Rumsfeld and the horseshoe crab that could save your life

By Lisa Parsons

"Crab Wars: A Tale of Horseshoe Crabs, Bioterrorism, and Human Health," by William Sargent, 2002, University Press of New England, 124 pages.

There are fewer than six degrees of separation between a horseshoe crab and you.

Marine scientist William Sargent makes this clear in his new book, "Crab Wars: A Tale of Horseshoe Crabs, Bioterrorism, and Human Health." It's a short book, almost a long magazine article.

Horseshoe crabs live in U.S. East Coast waters, including Cape Cod.

(They are, by the way, not crabs.) They pre-date dinosaurs and have changed little in 250 million years. Their primitive immune system makes them medically useful to humans.

A certain extract from horseshoe crab blood, called lysate, is widely used to test drugs and vaccines for bacterial contamination. This is where you come in. Every time you get a shot or receive certain medications, you're benefiting from this medical breakthrough.

Lysate is so valuable that a horseshoe crab is worth $2,500 over its lifetime for the stuff. (One crab can give its blood repeatedly.)
But everyone wants a piece of the horseshoe crab. Doctors and drug companies want them for lysate; fishermen want them for bait; certain birds need their eggs for food. There don't seem to be enough horseshoe crabs to go around.

And-here comes the bioterrorism connection-if we're all going to get vaccinated against smallpox, we're going to want lots of healthy horseshoe crabs around.

William Sargent is worried. Worried that there won't be enough horseshoe crabs and worried about Donald Rumsfeld's history of indiscriminately vaccinating people.

The Rumsfeld history starts in 1976, when a military recruit in New Jersey died from a flu that experts speculated might be the "swine flu" virus of 1918 pandemic fame. As Sargent tells it, Rumsfeld, who was then and is again the nation's secretary of defense, made the imminent "swine flu" a political issue to add some spark to the campaign of President Ford, an interim leader without a cause. At Rumsfeld's urging, the administration would ensure that "every man, woman and child" was vaccinated. Huge amounts of vaccine were produced and distributed quickly.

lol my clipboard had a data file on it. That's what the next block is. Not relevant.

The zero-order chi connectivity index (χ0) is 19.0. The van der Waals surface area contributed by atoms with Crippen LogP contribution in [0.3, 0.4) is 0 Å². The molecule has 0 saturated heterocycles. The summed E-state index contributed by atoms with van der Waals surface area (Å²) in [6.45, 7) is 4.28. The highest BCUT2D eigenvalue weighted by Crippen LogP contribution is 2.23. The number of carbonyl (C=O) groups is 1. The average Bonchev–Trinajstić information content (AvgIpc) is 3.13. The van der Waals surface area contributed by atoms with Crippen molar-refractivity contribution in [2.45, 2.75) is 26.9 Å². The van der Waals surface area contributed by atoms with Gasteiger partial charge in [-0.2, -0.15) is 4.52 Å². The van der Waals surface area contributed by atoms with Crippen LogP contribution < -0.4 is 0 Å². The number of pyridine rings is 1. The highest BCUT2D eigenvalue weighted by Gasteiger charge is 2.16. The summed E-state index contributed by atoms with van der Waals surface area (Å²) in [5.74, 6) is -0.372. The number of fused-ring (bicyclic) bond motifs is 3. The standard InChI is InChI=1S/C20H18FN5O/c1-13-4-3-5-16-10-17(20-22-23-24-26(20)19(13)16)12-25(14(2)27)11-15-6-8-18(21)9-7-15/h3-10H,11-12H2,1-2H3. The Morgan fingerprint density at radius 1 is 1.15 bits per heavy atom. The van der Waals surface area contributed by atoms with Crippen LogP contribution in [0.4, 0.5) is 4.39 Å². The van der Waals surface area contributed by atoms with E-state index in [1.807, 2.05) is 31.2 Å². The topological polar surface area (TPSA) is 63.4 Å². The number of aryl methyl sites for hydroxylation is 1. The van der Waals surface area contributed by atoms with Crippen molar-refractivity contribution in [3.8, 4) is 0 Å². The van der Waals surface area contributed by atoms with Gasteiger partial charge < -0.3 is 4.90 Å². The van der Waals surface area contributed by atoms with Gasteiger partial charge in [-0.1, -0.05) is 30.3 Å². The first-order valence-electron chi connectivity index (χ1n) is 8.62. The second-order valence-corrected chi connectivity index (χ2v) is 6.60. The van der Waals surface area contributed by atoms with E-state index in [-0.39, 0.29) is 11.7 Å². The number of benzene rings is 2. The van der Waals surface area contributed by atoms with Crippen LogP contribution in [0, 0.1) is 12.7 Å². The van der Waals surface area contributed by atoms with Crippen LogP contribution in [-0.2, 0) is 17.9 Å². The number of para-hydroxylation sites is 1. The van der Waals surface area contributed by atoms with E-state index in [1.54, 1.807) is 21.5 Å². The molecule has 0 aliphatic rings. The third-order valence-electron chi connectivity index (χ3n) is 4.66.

Some batches were contaminated. This was in the days before lysate. Six hundred people sickened and 52 died. The program was stopped a month after the election.

And nobody got swine flu.

"It was," writes Sargent, "modern medicine's most flagrant miscalculation."

The following year the horseshoe crab lysate test-faster, cheaper, more sensitive-began to replace the rabbit test for ensuring the purity of vaccines.

Sargent points out the similarities between the '76 swine flu scare and our current predicament with regard to smallpox.

"How will the United States protect itself against bioterrorism?" he asks. "The Department of Defense proposes that $343 million be spent to produce forty million new doses of smallpox vaccine."

Sargent is concerned about the possibility of bacterial contamination in vaccines that are rushed to market, and suggests that such contamination might have been behind adverse reactions to the vaccine in the past. "Who was the architect of that ill-fated campaign (in 1976)? Donald Rumsfeld, one of the architects of the present campaign."

But at least this time we've got horseshoe crabs, right?

Right, if the fishermen and the red knot birds don't get them first, if we don't allow our impatience to decimate their population, and if we don't pollute or mishandle them to death.

Sargent explores that tangle of issues succinctly in "Crab Wars," an engrossing little read for the lay scientist, the political junkie, the environmentalist.

William Sargent is the author of "A Year in the Notch: Exploring the Natural History of the White Mountains" (2001), "Shallow Waters: A Year on Cape Cod's Pleasant Bay" (1999), and other books about science and nature. He has taught in Massachusetts, conducted research at the Woods Hole Oceanographic Institute, and worked as director of the Baltimore Aquarium.